Prevention is the Best Treatment: Vaccines and Antimicrobial Resistance
Dr. Leonard Friedland calls antimicrobial resistance “the silent pandemic,” and says vaccines are how we prevent it.
As pathogens develop resistance to antibiotics and other therapies, we must turn to new solutions—or, as Leonard Friedland, MD, puts it, old solutions: vaccines. “The best treatment of a disease is to actually not have to treat it at all but to prevent it, and that’s the role of vaccines. Vaccines are, after clean water, the most effective public health tool that’s ever been introduced,” Friedland said.
Leonard Friedland, MD, is the Vice President of Scientific Affairs and Public Health Vaccines at GlaxoSmithKline (GSK). Last week, Friedland gave a presentation entitled, “Vaccines as an essential tool in the fight against AMR” at the 2021 World Anti-Microbial Resistance Congress.
Friedland said both he and GSK are passionate about the development of vaccine to fulfill unmet medical need, describing antimicrobial resistance (AMR) as “a global health security problem” and “the silent pandemic.”
Friedland expressed concerns that if antimicrobial resistance continues, the practice of medicine will be under threat: “If we don’t have ways to treat infections, we won’t be able to do many of the things that are part of modern medicine, such as organ transplants, safe Cesarian section deliveries, the ability to treat common infections.”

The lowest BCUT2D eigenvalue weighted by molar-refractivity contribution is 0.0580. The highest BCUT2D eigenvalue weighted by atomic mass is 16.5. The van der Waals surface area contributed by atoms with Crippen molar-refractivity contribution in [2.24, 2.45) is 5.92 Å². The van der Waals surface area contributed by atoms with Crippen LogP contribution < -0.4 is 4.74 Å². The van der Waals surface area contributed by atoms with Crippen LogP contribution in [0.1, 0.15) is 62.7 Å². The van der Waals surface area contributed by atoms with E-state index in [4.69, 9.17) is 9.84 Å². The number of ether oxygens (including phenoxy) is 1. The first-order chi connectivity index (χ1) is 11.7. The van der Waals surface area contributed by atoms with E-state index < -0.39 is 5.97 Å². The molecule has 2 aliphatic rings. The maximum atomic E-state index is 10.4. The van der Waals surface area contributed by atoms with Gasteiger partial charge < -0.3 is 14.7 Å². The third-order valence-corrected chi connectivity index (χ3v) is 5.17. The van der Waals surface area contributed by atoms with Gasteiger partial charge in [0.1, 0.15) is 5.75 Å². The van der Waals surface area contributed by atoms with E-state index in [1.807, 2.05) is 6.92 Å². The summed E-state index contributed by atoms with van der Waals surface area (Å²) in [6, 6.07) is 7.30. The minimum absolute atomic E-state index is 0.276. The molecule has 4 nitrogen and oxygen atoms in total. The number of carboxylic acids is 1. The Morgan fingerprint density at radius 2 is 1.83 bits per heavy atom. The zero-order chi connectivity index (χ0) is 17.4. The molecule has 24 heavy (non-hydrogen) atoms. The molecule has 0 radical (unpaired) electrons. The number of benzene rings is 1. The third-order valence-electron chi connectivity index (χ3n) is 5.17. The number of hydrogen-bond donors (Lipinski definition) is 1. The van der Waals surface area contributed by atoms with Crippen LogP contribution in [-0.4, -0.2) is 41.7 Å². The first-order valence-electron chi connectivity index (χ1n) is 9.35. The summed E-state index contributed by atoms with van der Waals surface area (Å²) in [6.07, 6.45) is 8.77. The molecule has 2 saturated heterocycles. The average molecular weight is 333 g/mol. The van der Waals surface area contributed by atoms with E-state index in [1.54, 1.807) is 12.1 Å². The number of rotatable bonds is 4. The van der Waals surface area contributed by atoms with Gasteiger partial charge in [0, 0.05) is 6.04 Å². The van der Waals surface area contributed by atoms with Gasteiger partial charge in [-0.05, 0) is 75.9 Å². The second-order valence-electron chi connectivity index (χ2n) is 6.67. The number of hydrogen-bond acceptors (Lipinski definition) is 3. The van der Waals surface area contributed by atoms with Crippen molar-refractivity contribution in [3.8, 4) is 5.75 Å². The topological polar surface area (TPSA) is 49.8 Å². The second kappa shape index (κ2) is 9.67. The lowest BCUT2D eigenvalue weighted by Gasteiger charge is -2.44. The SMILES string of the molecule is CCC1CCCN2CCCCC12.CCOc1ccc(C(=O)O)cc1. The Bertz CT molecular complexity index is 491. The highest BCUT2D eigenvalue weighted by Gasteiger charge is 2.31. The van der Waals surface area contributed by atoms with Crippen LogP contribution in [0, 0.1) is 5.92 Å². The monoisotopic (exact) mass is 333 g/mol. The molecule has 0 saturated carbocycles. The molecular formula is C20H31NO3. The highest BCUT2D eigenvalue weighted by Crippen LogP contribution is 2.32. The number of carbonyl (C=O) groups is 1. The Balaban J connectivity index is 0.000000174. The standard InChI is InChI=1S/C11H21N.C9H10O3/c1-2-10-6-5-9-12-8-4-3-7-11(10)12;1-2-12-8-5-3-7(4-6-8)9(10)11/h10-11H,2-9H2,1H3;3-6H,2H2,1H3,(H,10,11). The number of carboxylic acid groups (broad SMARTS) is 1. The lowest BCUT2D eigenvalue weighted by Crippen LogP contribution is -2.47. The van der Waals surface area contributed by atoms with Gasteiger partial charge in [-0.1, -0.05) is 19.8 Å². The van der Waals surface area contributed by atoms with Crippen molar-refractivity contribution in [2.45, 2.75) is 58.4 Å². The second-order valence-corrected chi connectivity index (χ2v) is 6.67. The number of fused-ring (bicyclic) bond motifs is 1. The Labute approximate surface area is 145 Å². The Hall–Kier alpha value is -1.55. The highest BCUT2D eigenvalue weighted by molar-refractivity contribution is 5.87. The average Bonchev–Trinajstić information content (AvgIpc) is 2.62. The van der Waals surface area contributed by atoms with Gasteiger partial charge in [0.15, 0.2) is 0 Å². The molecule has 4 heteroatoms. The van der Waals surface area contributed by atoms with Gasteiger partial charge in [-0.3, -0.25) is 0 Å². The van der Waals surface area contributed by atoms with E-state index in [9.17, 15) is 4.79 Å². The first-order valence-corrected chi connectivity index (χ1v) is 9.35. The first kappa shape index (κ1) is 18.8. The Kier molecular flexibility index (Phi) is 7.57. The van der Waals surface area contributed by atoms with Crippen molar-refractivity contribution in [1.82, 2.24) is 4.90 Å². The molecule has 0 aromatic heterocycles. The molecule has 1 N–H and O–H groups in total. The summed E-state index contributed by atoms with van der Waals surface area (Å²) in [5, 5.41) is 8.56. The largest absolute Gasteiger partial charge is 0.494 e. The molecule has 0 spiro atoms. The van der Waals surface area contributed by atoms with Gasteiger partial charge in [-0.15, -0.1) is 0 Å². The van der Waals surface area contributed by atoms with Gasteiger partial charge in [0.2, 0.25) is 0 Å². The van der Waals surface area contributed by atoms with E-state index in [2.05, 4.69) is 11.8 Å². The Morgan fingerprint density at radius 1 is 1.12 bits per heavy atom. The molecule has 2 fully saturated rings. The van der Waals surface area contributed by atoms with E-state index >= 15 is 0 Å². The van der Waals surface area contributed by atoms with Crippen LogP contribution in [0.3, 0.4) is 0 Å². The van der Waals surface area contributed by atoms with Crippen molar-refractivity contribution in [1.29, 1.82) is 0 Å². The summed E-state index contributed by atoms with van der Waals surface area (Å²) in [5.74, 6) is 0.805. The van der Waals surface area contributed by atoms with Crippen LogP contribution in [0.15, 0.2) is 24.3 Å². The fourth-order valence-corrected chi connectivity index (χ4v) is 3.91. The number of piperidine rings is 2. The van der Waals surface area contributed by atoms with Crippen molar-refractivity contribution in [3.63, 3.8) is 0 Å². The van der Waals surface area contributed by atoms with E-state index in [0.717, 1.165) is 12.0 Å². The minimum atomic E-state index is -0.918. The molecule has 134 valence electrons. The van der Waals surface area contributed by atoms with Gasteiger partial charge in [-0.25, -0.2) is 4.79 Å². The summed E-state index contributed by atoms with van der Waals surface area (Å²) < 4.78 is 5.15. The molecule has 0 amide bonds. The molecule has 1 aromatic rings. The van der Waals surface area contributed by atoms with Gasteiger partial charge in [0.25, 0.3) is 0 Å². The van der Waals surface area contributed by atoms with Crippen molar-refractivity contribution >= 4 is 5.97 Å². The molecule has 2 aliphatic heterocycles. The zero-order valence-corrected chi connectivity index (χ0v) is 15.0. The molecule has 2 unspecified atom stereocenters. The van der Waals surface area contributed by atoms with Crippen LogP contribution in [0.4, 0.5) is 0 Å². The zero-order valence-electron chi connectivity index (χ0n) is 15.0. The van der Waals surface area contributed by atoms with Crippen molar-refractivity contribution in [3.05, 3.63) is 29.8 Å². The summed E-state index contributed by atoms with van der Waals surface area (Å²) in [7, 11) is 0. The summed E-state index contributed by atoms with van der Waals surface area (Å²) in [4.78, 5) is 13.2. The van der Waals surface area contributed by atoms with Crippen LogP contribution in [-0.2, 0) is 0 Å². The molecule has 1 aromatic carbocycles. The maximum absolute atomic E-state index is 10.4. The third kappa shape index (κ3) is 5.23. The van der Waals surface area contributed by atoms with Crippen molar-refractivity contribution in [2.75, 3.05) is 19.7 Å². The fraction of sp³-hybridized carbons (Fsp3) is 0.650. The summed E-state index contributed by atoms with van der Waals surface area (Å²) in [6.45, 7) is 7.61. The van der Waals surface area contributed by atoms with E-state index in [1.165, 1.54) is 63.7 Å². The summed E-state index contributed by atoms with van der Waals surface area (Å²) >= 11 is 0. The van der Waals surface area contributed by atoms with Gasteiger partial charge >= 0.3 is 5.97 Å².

Vaccines save lives, but Friedland says they are underappreciated. To ensure they remain at the forefront of preventative healthcare, Friedland follows the development of vaccines at GSK and beyond, encouraging the extension of bacterial and viral vaccines to drive down the use of antibiotics.
Friedland stressed that low- and middle-income countries will be most affected by continued AMR. “We all recognize through the COVID pandemic now how important it is to address access to care, equitably, for people all around the world…as we address this issue we need to make sure we’re thinking globally, not just locally.”